A Primer on Minority Governments

Minority governments such as the one Canadians elected on Monday are different. How they work is different and how you work with them should be different, too. Here’s a primer on what to expect.

Glossary

Coalition: Prime Minister Trudeau confirmed today that the Liberals would not form a coalition during this Parliament, but coalitions are an arrangement in which two or more parties share power, usually involving Cabinet positions for each party involved. These are commonplace in many European countries and New Zealand with proportional voting systems. Canada’s most recent coalition government was during World War One.

Formal arrangement: These can take different forms, but they generally mean a larger party is supported by one or more smaller parties for a set period of time. The current British Columbia government is a good example. The Greens have agreed to support the governing NDP for four years on any vote, like a budget, that would trigger an election if lost by the government. But they are not obliged to support everything the government does. Ontario was governed by something similar between 1985-87 with Premier David Peterson.

Ad hoc or vote-by-vote: In some cases, minority governments have no agreement among any parties. The government operates on a vote-by-vote basis. Stephen Harper’s two minority governments, 2006-08 and 2008-11, worked this way. It’s the most unpredictable form of minority government and usually leads to the most frequent elections. This will be the scenario for the new Parliament.

Balance of power: If a smaller party is able to help a larger party control a majority of MPs, the smaller party has what’s known as a balance of power. In some cases, such as this Parliament, more than one party can hold a balance of power as both the Bloc Québécois and New Democrats do now.

Key Points

In Canada, minority governments are almost always more left-leaning than majority Conservative or Liberal governments would be. This is because the smaller parties likely hold a balance of power—most commonly the NDP, but in some circumstances the Bloc Québécois or the Greens—all to the left of the two larger parties. In this Parliament, all of the parties likely to support the Liberals on major pieces of legislation—the Bloc, NDP, and Greens—are found to the Liberals’ left.

1. Minority governments think in shorter timeframes

Almost all minority governments throw four-year election cycles out the window. Especially in ad hoc situations, these are replaced by shortterm thinking often driven by public opinion. Market research (polling), media profile, and digital presence become more important in minority situations than they are in majority situations. Sometimes, legislation can proceed much faster. Given the Liberals’ large seat count and the internal needs of both the Bloc—which won official party status for the first time in three elections and the NDP—which is heavily in debt—this minority Parliament may last for longer than usual.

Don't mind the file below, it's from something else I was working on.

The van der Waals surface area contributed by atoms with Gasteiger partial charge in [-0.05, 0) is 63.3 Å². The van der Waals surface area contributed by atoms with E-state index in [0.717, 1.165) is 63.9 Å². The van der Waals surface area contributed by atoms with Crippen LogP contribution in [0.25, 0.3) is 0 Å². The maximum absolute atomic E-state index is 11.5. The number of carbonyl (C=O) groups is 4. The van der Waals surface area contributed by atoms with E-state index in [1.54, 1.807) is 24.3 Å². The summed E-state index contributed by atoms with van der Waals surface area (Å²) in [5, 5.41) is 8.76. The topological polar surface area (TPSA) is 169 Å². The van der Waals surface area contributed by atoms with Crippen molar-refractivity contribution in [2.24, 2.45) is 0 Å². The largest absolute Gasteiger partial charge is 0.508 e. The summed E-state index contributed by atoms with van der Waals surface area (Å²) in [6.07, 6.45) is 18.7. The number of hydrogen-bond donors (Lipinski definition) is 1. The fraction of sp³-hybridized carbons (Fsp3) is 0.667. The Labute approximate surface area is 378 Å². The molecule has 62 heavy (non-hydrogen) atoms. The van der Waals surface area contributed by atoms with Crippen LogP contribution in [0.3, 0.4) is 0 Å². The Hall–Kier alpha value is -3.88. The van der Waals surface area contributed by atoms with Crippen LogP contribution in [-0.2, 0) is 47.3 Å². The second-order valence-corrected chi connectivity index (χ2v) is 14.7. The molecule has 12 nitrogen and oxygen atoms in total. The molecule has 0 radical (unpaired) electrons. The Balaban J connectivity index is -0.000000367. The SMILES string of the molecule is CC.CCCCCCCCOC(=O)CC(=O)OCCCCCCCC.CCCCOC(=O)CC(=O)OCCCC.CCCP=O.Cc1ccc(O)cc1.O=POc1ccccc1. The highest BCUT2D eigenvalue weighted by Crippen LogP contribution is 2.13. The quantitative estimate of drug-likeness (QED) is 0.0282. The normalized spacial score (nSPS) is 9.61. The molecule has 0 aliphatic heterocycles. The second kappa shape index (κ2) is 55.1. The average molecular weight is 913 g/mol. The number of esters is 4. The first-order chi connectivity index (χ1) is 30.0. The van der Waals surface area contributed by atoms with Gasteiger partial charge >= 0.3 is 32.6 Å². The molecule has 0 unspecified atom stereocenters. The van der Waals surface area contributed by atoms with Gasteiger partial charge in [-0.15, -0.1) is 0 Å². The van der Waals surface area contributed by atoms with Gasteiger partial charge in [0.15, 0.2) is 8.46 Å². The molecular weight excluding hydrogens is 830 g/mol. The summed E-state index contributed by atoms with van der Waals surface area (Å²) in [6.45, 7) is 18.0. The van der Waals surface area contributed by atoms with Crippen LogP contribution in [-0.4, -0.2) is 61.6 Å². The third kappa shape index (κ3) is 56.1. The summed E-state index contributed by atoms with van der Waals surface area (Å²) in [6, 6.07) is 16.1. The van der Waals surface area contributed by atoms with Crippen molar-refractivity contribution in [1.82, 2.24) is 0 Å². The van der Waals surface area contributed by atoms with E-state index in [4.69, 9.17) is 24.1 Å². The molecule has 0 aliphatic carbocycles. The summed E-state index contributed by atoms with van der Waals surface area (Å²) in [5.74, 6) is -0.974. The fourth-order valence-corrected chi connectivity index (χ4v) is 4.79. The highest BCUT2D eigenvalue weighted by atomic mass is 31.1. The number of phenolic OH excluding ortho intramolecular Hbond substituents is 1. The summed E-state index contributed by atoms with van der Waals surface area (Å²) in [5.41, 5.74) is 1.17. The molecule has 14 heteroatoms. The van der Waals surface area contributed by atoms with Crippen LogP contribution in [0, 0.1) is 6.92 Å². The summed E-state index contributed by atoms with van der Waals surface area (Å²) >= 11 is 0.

2. More voices matter

In minority situations, less is taken for granted. Votes aren’t always guaranteed to pass and so the votes of government backbench MPs and opposition MPs often taken for granted during majorities become much more important. Even independent MPs can be vital. The more involved in a governing arrangement opposition or independent MPs are, the more their voices count. In addition, the Senate often plays a larger role during minorities than at other times.

3. Traditional power structures get weaker

If some voices matter more, the corollary is that other voices matter less. This is most true for a highly centralized Prime Minister’s Office. But it also affects other traditionally powerful voices, such as the public service which can become paralyzed and confused as more cooks enter the kitchen. As a consequence, government relations become broader with more points of entry.

4. Process rules

Things often given short shrift during majority situations matter more when there’s a minority, such as committees. No longer dancing to the PMO’s tune, their outcomes become more unpredictable, and therefore more open to change. First drafts of legislation are more likely not to be the last; in 2005, a minority Parliament changed the budget after it had passed. And scandals become more likely to erupt as majority governments lose their ability to keep investigations in-check.

5. Allegiances change

It’s said politics make for strange bedfellows. If that’s true, minorities often become a swingers’ club. Parties can vote with the government one day only to vote against the next. And sometimes, the two parties that get things passed are the two largest parties—this was the case in British Columbia recently on a natural gas development vote. In Ottawa, the Conservatives and Liberals voted together to pass corporate tax cuts during Paul Martin’s minority government of 2004-06, and on issues such as USMCA or pipelines, it’s quite conceivable they could again.

Take Away

Minority governments, including the one the 2019 election produced, change government relations. They make speaking to more parties crucial and they make influencing policy in public more important—in the media, in the digital world, and with stakeholders. They also make being nimble essential as dynamics and circumstances change, especially where the government is living vote-by-vote and could fall almost any day. But while they complicate how things are often done, they have also led to some of Canada’s most enduring policy changes.